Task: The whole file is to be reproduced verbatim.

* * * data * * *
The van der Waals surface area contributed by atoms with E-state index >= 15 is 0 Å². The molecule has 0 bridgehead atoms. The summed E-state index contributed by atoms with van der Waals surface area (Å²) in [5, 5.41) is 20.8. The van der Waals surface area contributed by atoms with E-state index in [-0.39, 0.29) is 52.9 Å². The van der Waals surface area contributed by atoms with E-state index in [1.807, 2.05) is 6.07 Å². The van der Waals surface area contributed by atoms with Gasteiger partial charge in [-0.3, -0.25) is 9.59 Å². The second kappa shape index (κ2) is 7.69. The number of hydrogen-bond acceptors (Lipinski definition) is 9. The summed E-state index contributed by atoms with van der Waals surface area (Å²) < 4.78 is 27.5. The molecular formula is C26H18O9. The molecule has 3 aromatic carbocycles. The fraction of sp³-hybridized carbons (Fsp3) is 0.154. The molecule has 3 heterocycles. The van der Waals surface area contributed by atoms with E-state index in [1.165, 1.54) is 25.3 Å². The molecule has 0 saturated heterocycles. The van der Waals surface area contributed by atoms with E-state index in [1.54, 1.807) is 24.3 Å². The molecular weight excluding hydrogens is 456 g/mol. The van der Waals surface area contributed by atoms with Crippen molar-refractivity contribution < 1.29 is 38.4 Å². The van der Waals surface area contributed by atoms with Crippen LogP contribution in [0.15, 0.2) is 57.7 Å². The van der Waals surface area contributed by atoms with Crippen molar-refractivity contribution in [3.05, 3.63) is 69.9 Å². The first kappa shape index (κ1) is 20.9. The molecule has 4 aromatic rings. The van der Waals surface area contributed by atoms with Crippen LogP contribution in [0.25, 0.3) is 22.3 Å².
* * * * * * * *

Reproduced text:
The van der Waals surface area contributed by atoms with E-state index >= 15 is 0 Å². The molecule has 0 bridgehead atoms. The summed E-state index contributed by atoms with van der Waals surface area (Å²) in [5, 5.41) is 20.8. The van der Waals surface area contributed by atoms with E-state index in [-0.39, 0.29) is 52.9 Å². The van der Waals surface area contributed by atoms with E-state index in [1.807, 2.05) is 6.07 Å². The van der Waals surface area contributed by atoms with Gasteiger partial charge in [-0.3, -0.25) is 9.59 Å². The second kappa shape index (κ2) is 7.69. The number of hydrogen-bond acceptors (Lipinski definition) is 9. The summed E-state index contributed by atoms with van der Waals surface area (Å²) < 4.78 is 27.5. The molecular formula is C26H18O9. The molecule has 3 aromatic carbocycles. The fraction of sp³-hybridized carbons (Fsp3) is 0.154. The molecule has 3 heterocycles. The van der Waals surface area contributed by atoms with E-state index in [1.165, 1.54) is 25.3 Å². The molecule has 0 saturated heterocycles. The van der Waals surface area contributed by atoms with E-state index in [1.54, 1.807) is 24.3 Å². The molecular weight excluding hydrogens is 456 g/mol. The van der Waals surface area contributed by atoms with Crippen molar-refractivity contribution < 1.29 is 38.4 Å². The van der Waals surface area contributed by atoms with Crippen LogP contribution in [0.15, 0.2) is 57.7 Å². The van der Waals surface area contributed by atoms with Crippen molar-refractivity contribution in [3.05, 3.63) is 69.9 Å². The first kappa shape index (κ1) is 20.9. The molecule has 4 aromatic rings. The van der Waals surface area contributed by atoms with Crippen LogP contribution in [0.25, 0.3) is 22.3 Å².